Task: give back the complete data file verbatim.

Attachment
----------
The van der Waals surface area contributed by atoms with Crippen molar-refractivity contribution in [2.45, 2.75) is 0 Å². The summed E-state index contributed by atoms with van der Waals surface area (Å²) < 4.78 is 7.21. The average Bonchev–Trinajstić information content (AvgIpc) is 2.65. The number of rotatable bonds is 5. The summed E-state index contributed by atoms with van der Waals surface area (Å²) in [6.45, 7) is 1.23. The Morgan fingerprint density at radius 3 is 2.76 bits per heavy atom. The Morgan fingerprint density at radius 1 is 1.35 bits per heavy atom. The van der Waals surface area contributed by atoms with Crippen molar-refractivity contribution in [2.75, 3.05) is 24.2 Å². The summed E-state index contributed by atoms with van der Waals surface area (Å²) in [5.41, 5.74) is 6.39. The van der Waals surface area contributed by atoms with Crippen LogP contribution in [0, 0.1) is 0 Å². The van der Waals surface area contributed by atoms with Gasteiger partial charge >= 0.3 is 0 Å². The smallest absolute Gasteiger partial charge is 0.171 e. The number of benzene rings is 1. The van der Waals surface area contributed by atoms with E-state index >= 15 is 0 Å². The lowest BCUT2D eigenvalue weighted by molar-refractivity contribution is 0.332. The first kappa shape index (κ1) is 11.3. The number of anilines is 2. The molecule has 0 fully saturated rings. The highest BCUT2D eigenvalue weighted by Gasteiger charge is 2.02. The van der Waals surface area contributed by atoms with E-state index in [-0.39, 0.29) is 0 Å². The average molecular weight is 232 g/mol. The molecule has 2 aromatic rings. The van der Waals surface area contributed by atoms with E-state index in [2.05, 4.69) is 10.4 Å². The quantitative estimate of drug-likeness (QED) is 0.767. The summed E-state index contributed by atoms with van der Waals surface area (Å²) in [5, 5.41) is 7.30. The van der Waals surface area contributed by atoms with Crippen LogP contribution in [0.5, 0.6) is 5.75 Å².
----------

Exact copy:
The van der Waals surface area contributed by atoms with Crippen molar-refractivity contribution in [2.45, 2.75) is 0 Å². The summed E-state index contributed by atoms with van der Waals surface area (Å²) < 4.78 is 7.21. The average Bonchev–Trinajstić information content (AvgIpc) is 2.65. The number of rotatable bonds is 5. The summed E-state index contributed by atoms with van der Waals surface area (Å²) in [6.45, 7) is 1.23. The Morgan fingerprint density at radius 3 is 2.76 bits per heavy atom. The Morgan fingerprint density at radius 1 is 1.35 bits per heavy atom. The van der Waals surface area contributed by atoms with Crippen molar-refractivity contribution in [2.75, 3.05) is 24.2 Å². The summed E-state index contributed by atoms with van der Waals surface area (Å²) in [5.41, 5.74) is 6.39. The van der Waals surface area contributed by atoms with Crippen LogP contribution in [0, 0.1) is 0 Å². The van der Waals surface area contributed by atoms with Gasteiger partial charge >= 0.3 is 0 Å². The smallest absolute Gasteiger partial charge is 0.171 e. The number of benzene rings is 1. The van der Waals surface area contributed by atoms with E-state index >= 15 is 0 Å². The lowest BCUT2D eigenvalue weighted by molar-refractivity contribution is 0.332. The first kappa shape index (κ1) is 11.3. The number of anilines is 2. The molecule has 0 fully saturated rings. The highest BCUT2D eigenvalue weighted by Gasteiger charge is 2.02. The van der Waals surface area contributed by atoms with E-state index in [-0.39, 0.29) is 0 Å². The average molecular weight is 232 g/mol. The molecule has 2 aromatic rings. The van der Waals surface area contributed by atoms with E-state index in [2.05, 4.69) is 10.4 Å². The quantitative estimate of drug-likeness (QED) is 0.767. The summed E-state index contributed by atoms with van der Waals surface area (Å²) in [5, 5.41) is 7.30. The van der Waals surface area contributed by atoms with Crippen LogP contribution in [0.5, 0.6) is 5.75 Å².